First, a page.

Growing up, Dr. Kristen Gawronski always knew she wanted to work in the health care field and take care of patients. She considered medical school, physical therapy, nursing and pharmacy. We interviewed Dr. Gawronski to discover how she ended up choosing pharmacy school.
Both of my parents were in the healthcare field, so growing up I knew this was the path for me. I was lucky enough to get a job at a community pharmacy within a grocery store while in high school. I enjoyed learning about medications and how they work and loved working with patients and customers.
What most attracted you to pharmacy over other healthcare professions?
The flexibility and variety of career options. There are so many different practice settings for pharmacists — community pharmacy, hospital/institutional practice, teaching, consulting — the possibilities are endless. For a young woman interested in having a family, not having to be on-call like a physician was a major draw for me.
Describe the most rewarding day of your career.
Every day I spent in the NICU taking care of patients was rewarding, however one particular patient sticks out to me. We were taking care of a critically ill baby who had been receiving medication for an infection, however, it wasn’t working. Coming up with antibiotic and nutrition recommendations ultimately led to a significant change in the patient’s overall status. It was amazing to see such a sick little baby get better, grow bigger and go home healthy and happy!
What does your work/life balance look like?
My work/life balance as a professor is excellent. While it is a myth that teachers get the summers off, we do work pretty regular hours, Monday through Friday. A typical day for me is about eight hours split between the school and my practice site, though I do spend time in the evenings working on lectures or reading papers. While I do bring work home with me sometimes, I enjoy what I do so it doesn’t seem like work!
What type of pharmacist are you and what makes your career path unique?
I am a clinical pharmacy specialist turned teacher. I am currently an assistant professor of pharmacy practice at the Lake Erie College of Osteopathic Medicine School of Pharmacy in Erie, PA. Previously, I worked in the Neonatal Intensive Care Unit at Nationwide Children’s Hospital in Columbus, OH. I completed two years of pharmacy residency after finishing a 2+4 year program to get my PharmD at the State University of New York, University at Buffalo.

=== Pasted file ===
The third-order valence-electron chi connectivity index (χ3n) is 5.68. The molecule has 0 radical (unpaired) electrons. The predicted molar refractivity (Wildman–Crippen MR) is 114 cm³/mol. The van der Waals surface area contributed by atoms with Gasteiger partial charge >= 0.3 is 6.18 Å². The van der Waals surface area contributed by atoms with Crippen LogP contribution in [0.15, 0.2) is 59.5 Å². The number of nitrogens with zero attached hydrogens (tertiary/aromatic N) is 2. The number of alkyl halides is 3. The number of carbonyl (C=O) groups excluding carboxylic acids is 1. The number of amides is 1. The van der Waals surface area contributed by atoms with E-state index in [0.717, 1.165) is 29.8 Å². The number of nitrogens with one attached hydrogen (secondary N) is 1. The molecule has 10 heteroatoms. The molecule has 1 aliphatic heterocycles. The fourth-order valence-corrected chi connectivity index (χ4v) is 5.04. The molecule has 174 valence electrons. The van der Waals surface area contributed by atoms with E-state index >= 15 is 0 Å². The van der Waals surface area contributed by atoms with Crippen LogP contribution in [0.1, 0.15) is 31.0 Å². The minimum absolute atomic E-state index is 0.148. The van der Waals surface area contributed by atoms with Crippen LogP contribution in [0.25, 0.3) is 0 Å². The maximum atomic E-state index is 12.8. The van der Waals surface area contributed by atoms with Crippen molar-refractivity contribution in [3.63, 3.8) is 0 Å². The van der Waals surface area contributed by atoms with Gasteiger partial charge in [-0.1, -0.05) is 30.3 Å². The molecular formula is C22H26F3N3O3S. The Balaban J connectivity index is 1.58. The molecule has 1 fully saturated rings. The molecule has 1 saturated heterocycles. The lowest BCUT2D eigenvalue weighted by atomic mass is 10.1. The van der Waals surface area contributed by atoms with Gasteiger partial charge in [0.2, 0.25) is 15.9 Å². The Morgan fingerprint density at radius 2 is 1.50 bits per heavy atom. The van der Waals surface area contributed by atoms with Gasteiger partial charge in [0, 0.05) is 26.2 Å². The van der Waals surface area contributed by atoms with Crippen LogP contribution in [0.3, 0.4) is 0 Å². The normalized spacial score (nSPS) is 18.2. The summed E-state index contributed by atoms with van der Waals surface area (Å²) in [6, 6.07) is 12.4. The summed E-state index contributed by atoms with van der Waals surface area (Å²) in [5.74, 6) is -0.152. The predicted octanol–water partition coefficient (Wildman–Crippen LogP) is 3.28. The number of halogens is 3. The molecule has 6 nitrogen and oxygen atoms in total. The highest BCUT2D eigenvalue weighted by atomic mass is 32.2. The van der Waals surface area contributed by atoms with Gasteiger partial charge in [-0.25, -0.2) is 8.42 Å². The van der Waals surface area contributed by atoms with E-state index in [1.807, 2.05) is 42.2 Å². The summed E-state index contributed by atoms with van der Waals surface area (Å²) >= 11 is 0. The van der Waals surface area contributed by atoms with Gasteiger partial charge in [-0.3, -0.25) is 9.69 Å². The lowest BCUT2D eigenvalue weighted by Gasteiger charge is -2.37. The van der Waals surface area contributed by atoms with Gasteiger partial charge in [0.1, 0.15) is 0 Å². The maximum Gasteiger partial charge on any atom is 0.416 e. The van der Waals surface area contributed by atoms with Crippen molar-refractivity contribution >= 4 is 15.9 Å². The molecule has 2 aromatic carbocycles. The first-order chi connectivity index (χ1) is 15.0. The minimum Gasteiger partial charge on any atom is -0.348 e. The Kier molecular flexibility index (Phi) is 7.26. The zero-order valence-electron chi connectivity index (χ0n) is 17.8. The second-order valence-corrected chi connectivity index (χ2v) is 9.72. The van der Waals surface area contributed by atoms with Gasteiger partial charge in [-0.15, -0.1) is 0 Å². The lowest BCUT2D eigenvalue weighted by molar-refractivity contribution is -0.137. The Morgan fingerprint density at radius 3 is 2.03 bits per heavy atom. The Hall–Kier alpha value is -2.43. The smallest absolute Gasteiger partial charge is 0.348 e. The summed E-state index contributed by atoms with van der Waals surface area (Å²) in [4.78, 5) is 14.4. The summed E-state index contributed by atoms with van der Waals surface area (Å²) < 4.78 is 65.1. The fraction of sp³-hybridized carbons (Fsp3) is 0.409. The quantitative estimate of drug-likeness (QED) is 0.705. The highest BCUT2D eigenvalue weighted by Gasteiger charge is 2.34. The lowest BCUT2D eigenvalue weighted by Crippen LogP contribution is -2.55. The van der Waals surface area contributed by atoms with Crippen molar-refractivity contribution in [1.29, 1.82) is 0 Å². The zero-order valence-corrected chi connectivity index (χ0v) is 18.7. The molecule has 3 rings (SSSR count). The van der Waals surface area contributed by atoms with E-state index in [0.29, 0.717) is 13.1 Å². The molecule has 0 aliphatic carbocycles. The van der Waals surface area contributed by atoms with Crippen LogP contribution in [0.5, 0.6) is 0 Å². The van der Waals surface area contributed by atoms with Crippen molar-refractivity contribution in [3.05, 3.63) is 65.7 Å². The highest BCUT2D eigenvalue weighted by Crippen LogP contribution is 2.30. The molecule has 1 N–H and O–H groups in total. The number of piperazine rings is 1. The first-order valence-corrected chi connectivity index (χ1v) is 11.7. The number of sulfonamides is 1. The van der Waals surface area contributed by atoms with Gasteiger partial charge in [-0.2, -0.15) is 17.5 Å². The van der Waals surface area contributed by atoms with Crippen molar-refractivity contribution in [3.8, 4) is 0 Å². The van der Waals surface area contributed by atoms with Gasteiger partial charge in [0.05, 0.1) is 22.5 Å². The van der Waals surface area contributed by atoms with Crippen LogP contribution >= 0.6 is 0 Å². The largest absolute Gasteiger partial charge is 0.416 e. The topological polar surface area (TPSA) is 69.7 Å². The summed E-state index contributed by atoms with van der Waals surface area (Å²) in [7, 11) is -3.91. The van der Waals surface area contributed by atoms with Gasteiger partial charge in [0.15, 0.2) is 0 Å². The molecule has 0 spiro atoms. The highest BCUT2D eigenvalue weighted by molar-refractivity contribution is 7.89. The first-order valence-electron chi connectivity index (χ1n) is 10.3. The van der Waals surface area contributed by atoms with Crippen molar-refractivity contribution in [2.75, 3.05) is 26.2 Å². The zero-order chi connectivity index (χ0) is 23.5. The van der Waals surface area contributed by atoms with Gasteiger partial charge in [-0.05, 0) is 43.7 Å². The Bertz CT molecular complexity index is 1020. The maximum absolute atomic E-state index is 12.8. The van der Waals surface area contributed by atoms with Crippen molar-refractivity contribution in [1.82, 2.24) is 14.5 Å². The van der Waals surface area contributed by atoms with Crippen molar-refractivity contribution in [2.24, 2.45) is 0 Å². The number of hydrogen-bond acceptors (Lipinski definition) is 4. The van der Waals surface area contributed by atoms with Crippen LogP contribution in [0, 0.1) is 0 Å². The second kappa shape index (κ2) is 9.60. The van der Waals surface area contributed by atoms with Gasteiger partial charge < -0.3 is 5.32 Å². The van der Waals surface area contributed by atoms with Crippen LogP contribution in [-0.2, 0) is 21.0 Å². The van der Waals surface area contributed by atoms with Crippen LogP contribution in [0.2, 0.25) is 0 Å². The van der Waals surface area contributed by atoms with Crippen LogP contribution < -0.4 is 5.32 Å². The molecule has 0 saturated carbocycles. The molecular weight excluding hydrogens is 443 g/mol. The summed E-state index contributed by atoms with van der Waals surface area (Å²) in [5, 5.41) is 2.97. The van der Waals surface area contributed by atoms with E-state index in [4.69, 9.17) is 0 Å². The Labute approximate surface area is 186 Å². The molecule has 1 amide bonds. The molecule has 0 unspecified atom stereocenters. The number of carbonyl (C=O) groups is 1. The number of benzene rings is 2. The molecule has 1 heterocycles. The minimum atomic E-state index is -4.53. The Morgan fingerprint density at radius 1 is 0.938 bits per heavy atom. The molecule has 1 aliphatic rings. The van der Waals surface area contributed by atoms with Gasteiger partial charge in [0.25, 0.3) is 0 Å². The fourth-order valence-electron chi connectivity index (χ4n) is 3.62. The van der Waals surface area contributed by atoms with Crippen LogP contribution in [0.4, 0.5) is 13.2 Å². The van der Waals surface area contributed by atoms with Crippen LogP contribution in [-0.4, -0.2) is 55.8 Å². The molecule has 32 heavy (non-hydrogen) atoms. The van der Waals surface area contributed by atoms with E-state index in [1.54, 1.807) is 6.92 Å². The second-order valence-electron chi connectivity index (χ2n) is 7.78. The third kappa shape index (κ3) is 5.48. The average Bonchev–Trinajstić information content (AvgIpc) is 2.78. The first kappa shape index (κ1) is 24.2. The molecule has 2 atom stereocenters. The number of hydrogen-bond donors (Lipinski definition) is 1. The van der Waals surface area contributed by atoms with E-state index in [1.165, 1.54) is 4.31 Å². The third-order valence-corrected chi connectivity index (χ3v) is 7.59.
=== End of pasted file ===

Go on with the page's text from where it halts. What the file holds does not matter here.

My job as a professor at a school of pharmacy is unique because I get to work with patients and students every day. I help to take care of and educate patients about their medications and teach future generations of pharmacists to always put the patient first. Working with students keeps me sharp — you really have to understand a subject to be able to teach it. I enjoy seeing how my students learn and grow and the pharmacy practitioners they become.
What do you love most about your job?
Every day I go home knowing I’ve made a positive impact on a patient’s or student’s life. To be able to make a difference is so fulfilling and rewarding.
What do you wish someone told you in high school?
Explore all of your options! Don’t be afraid to ask questions. I was lucky to work in a pharmacy and experience what life as a pharmacist was like firsthand. Don’t be afraid to reach out and ask pharmacists or other providers to shadow them. Take advantage of programs geared towards providing intro opportunities to the medical profession in your area. For example, LECOM offers a program called Medical Applications in Science and Health (MASH) each summer, which is geared towards teaching high school students about careers in the medical field.
What’s the best advice you were given as it pertains to your career?
Always look for ways to keep learning! Taking care of patients and educating students is a privilege. In order to do your job well, you have to constantly improve your knowledge and skills. Stay committed to this professional development process even once you finish school.
What do you believe to be the biggest misconception about the field of pharmacy?
The biggest misconception about pharmacy is that all we do is count pills and slap labels on boxes. I love educating people about all of the clinical roles for pharmacists! As a pharmacist working in the hospital setting, working directly with other members of the medical team, I always wanted to model the value added by a pharmacist as part of a rounding team. We are the medication experts.
This post was originally published on Pharmacy is Right for Me, a resource for aspiring pharmacy professionals.